So, the much anticipated and touted G20 is upon us. It will be interesting watching our leaders rubbing shoulders with other world leaders. Doubtless, each of them will be hoping the television cameras capture moments that will enhance their own personal political aims. While the G20 will be little more than a talkfest with attitude, the expectation from the Coalition government is that it will place them in a more favourable light with voters and get them a boost in the polls.
It won’t work.
It is rare for government leaders of any nation to have the opportunity to meet with so many other leaders in one place in such a short space of time; a sort of one-stop shopping experience. So, we can anticipate that there will be some furious back room argy-bargy going on to enable a succession of meetings to take place.
That means Australia will be competing with the likes of the USA, Russia, UK, Brazil and China to have time with India, for example. India, we are told is the next ‘big thing’ and every country that has something to offer will be knocking on their door.
Brazil will want to chat with Indonesia and put a dent in Australia’s live animal export market and the bigger issue of climate change, while embarrassingly absent from the agenda, will also be discussed at these side meetings.
The world is changing. The new goals, looking forward, are focused on renewable energy targets. The announcement in China this week that the Chinese and the US have reached an agreement on some ambitious, renewable energy targets makes our 5% reduction on 2005 levels look pathetic.
Since our government has made it so abundantly clear that they want to adjust that figure to reflect a recent reduction in coal fired energy use, no one will be interested in discussing climate change with us. We will be seen, if not already, to be on the margins when it comes to renewable energy initiatives. Having reversed the former Labor government’s direction, the Coalition has no currency on climate change.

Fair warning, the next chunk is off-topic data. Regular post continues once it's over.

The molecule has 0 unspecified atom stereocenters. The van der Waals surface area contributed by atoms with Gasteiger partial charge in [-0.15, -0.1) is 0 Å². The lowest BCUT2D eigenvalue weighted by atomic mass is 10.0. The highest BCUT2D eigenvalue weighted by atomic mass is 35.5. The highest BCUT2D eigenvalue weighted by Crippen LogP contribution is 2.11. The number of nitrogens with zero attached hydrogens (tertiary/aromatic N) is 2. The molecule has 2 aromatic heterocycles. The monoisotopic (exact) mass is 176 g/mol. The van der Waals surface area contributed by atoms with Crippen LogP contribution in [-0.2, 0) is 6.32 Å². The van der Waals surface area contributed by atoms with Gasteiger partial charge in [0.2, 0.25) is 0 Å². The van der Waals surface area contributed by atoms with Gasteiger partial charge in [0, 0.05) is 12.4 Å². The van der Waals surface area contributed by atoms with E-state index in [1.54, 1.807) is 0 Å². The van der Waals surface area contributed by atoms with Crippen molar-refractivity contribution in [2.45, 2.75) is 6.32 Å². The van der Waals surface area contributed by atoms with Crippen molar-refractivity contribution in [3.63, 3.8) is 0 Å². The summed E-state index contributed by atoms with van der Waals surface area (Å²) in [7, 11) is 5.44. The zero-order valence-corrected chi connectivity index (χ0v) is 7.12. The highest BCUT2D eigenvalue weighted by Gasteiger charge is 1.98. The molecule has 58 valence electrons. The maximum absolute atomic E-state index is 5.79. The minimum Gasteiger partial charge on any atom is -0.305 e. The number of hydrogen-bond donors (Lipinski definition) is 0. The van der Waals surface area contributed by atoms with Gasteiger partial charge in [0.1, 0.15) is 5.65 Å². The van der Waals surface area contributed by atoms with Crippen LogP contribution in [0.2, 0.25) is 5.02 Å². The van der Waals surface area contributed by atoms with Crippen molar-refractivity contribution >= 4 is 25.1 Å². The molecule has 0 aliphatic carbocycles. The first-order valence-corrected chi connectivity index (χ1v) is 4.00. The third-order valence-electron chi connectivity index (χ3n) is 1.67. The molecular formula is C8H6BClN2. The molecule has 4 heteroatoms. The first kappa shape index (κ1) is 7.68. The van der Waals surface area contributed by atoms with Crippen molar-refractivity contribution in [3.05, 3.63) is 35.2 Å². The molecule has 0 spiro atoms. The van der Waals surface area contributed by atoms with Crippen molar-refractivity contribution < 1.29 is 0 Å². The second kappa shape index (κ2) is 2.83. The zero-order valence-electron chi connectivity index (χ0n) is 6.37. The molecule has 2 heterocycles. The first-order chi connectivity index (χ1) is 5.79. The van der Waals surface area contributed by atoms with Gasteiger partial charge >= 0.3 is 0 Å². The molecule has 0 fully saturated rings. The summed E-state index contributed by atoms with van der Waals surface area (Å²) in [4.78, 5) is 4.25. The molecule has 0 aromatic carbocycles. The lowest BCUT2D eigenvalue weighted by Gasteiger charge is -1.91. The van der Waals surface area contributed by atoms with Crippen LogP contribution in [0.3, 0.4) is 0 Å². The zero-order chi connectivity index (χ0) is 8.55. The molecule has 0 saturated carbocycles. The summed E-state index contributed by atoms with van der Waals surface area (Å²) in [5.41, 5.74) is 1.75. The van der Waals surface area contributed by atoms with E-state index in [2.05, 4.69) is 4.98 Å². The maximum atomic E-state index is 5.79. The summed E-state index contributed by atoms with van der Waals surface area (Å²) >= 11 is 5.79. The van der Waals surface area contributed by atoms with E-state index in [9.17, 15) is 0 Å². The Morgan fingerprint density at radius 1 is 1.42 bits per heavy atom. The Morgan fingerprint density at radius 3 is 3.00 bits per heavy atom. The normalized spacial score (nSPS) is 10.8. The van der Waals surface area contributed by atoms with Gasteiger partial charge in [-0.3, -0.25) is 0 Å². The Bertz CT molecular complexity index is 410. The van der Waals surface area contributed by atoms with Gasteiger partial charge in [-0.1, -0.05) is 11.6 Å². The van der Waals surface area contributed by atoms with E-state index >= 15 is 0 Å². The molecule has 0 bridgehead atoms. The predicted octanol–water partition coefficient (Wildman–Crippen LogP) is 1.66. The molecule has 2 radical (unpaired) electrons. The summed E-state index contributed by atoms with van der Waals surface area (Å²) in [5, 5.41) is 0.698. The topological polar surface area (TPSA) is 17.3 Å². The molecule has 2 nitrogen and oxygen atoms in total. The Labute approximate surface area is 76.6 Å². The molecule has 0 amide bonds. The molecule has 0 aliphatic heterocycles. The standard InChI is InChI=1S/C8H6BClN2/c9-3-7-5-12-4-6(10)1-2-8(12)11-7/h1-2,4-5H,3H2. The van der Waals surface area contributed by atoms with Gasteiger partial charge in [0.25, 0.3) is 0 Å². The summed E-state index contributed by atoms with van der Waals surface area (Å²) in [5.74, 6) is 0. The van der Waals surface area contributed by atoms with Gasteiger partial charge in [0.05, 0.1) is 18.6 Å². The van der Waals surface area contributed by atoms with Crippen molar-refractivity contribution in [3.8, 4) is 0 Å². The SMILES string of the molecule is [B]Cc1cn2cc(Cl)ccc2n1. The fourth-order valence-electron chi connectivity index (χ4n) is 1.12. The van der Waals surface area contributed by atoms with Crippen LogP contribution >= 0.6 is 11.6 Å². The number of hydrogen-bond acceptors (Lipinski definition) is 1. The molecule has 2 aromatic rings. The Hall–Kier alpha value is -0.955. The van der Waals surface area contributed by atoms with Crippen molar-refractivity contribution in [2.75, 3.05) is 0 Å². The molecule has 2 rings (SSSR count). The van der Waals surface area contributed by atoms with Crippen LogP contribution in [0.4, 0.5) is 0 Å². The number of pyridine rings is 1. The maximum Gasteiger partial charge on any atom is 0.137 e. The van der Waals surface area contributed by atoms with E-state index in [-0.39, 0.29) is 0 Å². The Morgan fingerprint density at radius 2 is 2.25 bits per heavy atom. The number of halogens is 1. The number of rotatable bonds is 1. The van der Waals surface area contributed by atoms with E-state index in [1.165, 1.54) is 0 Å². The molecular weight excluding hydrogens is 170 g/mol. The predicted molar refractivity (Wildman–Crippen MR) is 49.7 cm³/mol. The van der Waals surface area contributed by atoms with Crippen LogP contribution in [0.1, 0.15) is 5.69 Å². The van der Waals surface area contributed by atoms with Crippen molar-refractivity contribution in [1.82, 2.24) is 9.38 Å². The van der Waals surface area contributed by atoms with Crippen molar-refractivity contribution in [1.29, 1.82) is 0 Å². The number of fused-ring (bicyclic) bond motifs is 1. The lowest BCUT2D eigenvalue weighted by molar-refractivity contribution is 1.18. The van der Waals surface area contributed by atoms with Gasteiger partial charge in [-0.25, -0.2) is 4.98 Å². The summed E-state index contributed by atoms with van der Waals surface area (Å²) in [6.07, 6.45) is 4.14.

So where does this leave us, or more particularly, the Coalition? Abbott and company will be struggling to find much that is positive for Australia except a likely free trade agreement with China, one that has already been upstaged by the China/US climate agreement.
Free trade agreements, however, are never free. There are always winners and losers. I can’t think of any benefits that I have experienced courtesy of our existing FTA with the US. I’m sure there are some, but I can’t see them and I doubt their real value. I’m sure, however, there are benefits for the Americans. The government will struggle to convince Australians that a FTA with China has any lasting benefit for us, but I’m sure there will be for the Chinese.
So, in the overall coverage, I expect the media will concentrate on the mediocre.
Doubtless they will concoct a few anecdotes about various leaders, hoping that one or more might make a comic slip up, or pat a Koala Bear, take a photo with a Kangaroo or something equally benign. There will be much written and filmed about the security arrangements. But the real stories about each national leader’s contribution and position on where the planet is heading, will be ignored largely, because of their inconsistencies with Australia’s quite backwoods approach.
Can we therefore surmise that what could have been an event of great pride for Australia and a boost for the government’s polling, has been lost? Indeed, it has already been bungled because of Tony Abbott’s inability to effectively articulate a convincing narrative. His appalling claim to ‘shirtfront’ Vladimir Putin has been turned into a soap opera and a very poor one at that. The media reaction to Russian warships in the vicinity of our territorial waters has made them and the government look childish.
The government have already shot themselves in the foot, firstly by Abbott’s juvenile approach to Putin and secondly because of the government’s climate change policies. Any hope or expectation of a poll boost they thought might occur as a result of the G20 is little more than a pipe dream. To the Labor party, I say, this should have been your moment in the sun.